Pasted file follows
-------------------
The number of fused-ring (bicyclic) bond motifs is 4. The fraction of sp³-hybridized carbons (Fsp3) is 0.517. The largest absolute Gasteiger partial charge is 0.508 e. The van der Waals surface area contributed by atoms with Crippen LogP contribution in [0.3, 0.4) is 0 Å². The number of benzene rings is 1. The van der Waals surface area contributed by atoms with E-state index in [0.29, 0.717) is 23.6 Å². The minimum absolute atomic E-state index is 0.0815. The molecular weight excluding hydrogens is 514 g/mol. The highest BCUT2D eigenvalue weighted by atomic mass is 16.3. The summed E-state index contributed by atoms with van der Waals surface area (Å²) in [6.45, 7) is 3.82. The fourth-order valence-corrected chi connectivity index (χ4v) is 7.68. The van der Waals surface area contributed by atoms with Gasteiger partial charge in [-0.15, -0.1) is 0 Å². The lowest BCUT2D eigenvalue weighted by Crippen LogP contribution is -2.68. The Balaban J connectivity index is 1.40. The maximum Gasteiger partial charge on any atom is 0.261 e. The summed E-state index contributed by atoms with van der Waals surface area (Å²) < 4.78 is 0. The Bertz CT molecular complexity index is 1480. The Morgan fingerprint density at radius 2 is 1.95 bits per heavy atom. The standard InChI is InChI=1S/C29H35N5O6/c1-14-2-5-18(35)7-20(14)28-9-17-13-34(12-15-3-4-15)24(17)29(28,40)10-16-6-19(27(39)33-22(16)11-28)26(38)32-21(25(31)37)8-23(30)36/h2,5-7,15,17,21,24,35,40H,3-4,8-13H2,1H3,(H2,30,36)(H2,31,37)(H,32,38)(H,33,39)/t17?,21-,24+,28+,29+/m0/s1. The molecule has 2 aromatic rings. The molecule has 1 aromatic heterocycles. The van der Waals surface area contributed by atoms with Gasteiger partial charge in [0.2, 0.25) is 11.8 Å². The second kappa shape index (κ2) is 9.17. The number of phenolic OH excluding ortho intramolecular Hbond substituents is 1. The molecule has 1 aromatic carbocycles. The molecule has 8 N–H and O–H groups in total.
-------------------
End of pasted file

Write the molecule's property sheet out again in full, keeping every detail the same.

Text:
The number of fused-ring (bicyclic) bond motifs is 4. The fraction of sp³-hybridized carbons (Fsp3) is 0.517. The largest absolute Gasteiger partial charge is 0.508 e. The van der Waals surface area contributed by atoms with Crippen LogP contribution in [0.3, 0.4) is 0 Å². The number of benzene rings is 1. The van der Waals surface area contributed by atoms with E-state index in [0.29, 0.717) is 23.6 Å². The minimum absolute atomic E-state index is 0.0815. The molecular weight excluding hydrogens is 514 g/mol. The highest BCUT2D eigenvalue weighted by atomic mass is 16.3. The summed E-state index contributed by atoms with van der Waals surface area (Å²) in [6.45, 7) is 3.82. The fourth-order valence-corrected chi connectivity index (χ4v) is 7.68. The van der Waals surface area contributed by atoms with Gasteiger partial charge in [-0.15, -0.1) is 0 Å². The lowest BCUT2D eigenvalue weighted by Crippen LogP contribution is -2.68. The Balaban J connectivity index is 1.40. The maximum Gasteiger partial charge on any atom is 0.261 e. The summed E-state index contributed by atoms with van der Waals surface area (Å²) < 4.78 is 0. The Bertz CT molecular complexity index is 1480. The Morgan fingerprint density at radius 2 is 1.95 bits per heavy atom. The standard InChI is InChI=1S/C29H35N5O6/c1-14-2-5-18(35)7-20(14)28-9-17-13-34(12-15-3-4-15)24(17)29(28,40)10-16-6-19(27(39)33-22(16)11-28)26(38)32-21(25(31)37)8-23(30)36/h2,5-7,15,17,21,24,35,40H,3-4,8-13H2,1H3,(H2,30,36)(H2,31,37)(H,32,38)(H,33,39)/t17?,21-,24+,28+,29+/m0/s1. The molecule has 2 aromatic rings. The molecule has 1 aromatic heterocycles. The van der Waals surface area contributed by atoms with Gasteiger partial charge in [0.2, 0.25) is 11.8 Å². The second kappa shape index (κ2) is 9.17. The number of phenolic OH excluding ortho intramolecular Hbond substituents is 1. The molecule has 1 aromatic carbocycles. The molecule has 8 N–H and O–H groups in total.